If there’s one word that has defined many of our discussions with clients and candidates in 2023, it’s “change.” This year has been one of shifts, both large and small, that have impacted the workforce in unexpected ways. At NW Recruiting Partners, we’re here to keep you up-to-date with evolving market dynamics so you can stay at the top of your game!
These four topics have been coming up the most in our recent client conversations.
Slower Growth in New Jobs and Wages
As the weather cools, so does the job market, or so it seems! In October 2023, the U.S. economy added 150,000 jobs, according to the U.S. Department of Labor, which fell short of Dow Jones’ consensus estimate of 170,000. Pay growth has also slowed down, according to the ADP National Employment Report, with workers staying in their jobs experiencing a 5.7% year-over-year increase, the slowest since 2021. Those changing jobs saw a pay increase of 8.4% in October, the smallest since July 2021. These numbers indicate a gradual cooldown of the labor market, making it less likely that the Fed will continue to hike rates to combat inflation. This held true on November 1, 2023, when the Fed held rates steady for now.
Which sectors made headlines amid these new numbers? Service-providing industries led the way, with 107,000 jobs added. Goods-producing industries added 6,000 jobs, with construction seeing a notable increase of 4,000 jobs. Education/health services also saw significant growth, adding 45,000 jobs, while professional/business services actually experienced a decrease of 10,000 jobs. Also worth noting, sectors such as manufacturing were likely impacted by the United Auto Workers strike, which slowed manufacturing but has since wrapped up.
GDP Defies Expectations
Many of us have been stressed this year over fears of a recession, but there’s good news on that front! The Bureau of Economic Analysis reported that the US gross domestic product (GDP) grew at an annual rate of 4.9% in the third quarter, surpassing expectations and marking an acceleration from the previous quarter’s growth of 2.1%.
According to Reuters, this robust economic performance can be attributed to higher wages and consumer spending. As consumer confidence rebounds, so does the economy, making it more likely that we’ll exit the potential crisis with a much “softer” landing than initially feared.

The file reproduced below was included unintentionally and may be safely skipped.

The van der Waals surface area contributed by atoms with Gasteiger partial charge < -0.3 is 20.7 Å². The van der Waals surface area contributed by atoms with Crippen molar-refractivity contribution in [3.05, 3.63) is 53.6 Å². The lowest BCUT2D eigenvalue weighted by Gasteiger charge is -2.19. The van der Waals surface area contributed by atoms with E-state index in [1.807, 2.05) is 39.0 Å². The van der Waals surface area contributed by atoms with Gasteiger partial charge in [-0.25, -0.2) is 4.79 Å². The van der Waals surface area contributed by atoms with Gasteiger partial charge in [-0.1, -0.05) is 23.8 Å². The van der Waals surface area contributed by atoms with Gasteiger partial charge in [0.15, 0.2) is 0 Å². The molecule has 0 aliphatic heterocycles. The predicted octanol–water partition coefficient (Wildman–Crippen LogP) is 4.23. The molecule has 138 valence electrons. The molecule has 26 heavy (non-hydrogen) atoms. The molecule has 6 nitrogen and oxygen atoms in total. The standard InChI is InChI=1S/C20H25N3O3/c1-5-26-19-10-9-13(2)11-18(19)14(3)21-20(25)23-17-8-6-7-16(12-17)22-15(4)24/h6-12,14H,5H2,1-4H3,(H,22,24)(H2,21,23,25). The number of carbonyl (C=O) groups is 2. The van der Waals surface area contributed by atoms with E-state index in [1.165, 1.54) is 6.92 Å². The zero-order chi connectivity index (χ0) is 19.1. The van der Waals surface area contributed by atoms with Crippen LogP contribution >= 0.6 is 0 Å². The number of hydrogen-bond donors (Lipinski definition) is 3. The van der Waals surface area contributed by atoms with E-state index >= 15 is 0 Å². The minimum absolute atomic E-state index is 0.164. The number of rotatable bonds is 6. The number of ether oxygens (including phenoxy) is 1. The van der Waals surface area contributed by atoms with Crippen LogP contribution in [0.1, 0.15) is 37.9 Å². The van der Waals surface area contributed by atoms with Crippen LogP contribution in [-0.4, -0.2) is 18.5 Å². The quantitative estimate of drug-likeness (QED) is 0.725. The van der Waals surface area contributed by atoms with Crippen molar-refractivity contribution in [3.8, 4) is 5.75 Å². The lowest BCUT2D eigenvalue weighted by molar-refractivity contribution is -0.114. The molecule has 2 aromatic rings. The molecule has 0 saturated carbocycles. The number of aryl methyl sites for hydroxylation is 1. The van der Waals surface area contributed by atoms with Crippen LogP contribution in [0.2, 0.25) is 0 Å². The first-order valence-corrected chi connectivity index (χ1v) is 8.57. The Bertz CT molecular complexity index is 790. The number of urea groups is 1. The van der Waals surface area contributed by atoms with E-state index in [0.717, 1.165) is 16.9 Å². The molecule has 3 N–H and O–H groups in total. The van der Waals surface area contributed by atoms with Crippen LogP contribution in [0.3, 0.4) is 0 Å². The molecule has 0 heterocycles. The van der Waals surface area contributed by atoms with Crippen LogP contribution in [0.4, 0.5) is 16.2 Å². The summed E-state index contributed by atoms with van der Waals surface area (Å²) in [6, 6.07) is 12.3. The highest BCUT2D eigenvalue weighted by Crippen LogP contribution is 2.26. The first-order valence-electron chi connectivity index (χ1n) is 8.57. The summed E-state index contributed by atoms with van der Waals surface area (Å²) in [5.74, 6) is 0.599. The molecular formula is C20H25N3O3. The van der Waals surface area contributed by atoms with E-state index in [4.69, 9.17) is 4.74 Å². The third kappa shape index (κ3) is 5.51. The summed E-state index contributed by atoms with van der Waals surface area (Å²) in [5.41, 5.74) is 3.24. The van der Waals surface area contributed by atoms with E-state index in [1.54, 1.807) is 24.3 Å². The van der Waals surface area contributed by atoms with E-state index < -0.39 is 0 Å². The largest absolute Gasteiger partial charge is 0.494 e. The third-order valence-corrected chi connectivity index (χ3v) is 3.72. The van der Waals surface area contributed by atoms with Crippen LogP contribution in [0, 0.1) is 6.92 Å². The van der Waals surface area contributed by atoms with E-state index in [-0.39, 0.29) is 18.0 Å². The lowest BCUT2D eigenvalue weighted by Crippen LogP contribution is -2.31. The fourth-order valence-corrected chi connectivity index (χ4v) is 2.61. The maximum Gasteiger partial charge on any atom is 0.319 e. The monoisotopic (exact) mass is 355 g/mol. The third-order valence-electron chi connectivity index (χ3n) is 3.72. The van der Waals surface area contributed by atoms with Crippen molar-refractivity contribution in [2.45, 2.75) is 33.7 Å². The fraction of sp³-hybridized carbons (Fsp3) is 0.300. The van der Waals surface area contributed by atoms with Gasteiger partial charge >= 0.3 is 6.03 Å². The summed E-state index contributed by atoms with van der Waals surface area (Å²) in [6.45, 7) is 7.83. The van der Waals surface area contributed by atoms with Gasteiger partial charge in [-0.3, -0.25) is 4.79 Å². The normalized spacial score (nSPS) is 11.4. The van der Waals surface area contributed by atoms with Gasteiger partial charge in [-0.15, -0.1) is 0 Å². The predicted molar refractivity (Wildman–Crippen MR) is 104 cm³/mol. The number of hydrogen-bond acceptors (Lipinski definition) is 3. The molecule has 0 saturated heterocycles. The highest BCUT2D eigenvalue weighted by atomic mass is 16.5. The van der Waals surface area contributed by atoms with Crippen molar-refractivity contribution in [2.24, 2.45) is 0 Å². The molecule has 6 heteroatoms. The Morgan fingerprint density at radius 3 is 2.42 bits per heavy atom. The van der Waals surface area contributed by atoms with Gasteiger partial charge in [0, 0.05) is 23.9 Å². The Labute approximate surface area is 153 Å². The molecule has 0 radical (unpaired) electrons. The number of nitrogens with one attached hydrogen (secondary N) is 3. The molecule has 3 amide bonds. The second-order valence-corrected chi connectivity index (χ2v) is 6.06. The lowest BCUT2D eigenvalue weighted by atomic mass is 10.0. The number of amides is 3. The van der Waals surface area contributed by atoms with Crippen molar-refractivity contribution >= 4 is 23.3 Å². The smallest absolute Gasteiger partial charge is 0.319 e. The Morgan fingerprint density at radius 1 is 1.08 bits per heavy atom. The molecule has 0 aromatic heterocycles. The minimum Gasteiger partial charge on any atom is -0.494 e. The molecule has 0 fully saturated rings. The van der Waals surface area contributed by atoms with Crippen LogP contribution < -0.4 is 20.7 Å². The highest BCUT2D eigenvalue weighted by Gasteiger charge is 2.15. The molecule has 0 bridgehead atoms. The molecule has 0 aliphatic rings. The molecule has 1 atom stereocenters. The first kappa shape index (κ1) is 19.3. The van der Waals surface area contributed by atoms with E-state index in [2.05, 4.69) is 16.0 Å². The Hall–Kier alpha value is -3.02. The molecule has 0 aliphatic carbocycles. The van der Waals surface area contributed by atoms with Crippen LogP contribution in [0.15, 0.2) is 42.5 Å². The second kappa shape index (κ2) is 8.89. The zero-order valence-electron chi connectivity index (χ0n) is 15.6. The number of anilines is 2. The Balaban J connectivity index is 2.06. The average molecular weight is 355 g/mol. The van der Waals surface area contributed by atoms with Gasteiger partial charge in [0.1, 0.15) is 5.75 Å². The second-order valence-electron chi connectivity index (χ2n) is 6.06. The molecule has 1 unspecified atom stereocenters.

A Resilient Job Market
One common conversation we’ve been having with clients is about the overall resilience of the job market. So far, the trends show that despite economic challenges, the job market in the US remains resilient. According to a report by recruiting software provider Top Echelon, 73% of HR professionals reported increased job openings over the past year, with 63% expecting this trend to continue in the coming year. This optimism is driven by a strong desire to hire and a shortage of qualified talent.
If you’re wondering how work-from-home plays into this, we’ve got that covered, too. For the moment, the workforce, in general, seems to be leaning towards a middle ground: neither a complete “return to office” nor a total shift to WFH. However, Top Echelon reports that 85% of HR professionals have noted an increase in remote job opportunities. It’s a signal that more employees are looking for flexibility around when and how they work, even if they’re not planning on working remotely all the time.
Pay Transparency Matters
As we all know, recent laws – such as one now in effect in Washington – have required companies to disclose salary ranges in job postings. While it might not be a popular trend among employers, the reverse is true among employees. According to a survey from Randstad, 80% of employees consider pay transparency extremely important when applying for jobs or accepting offers.
Additionally, 67% of workers consider salary and compensation the most important factors for job satisfaction. Pay transparency is also a youth-driven trend, though not exclusive to that demographic: workers aged 18 to 24 are also increasingly comfortable discussing salaries, and 68% of respondents would request a raise if they discovered wage disparities among coworkers in similar roles. Compensation is just one part of the overall employee experience. Still, as these numbers show, a policy of transparency can help set organizations apart from the competition, especially when recruiting in-demand talent.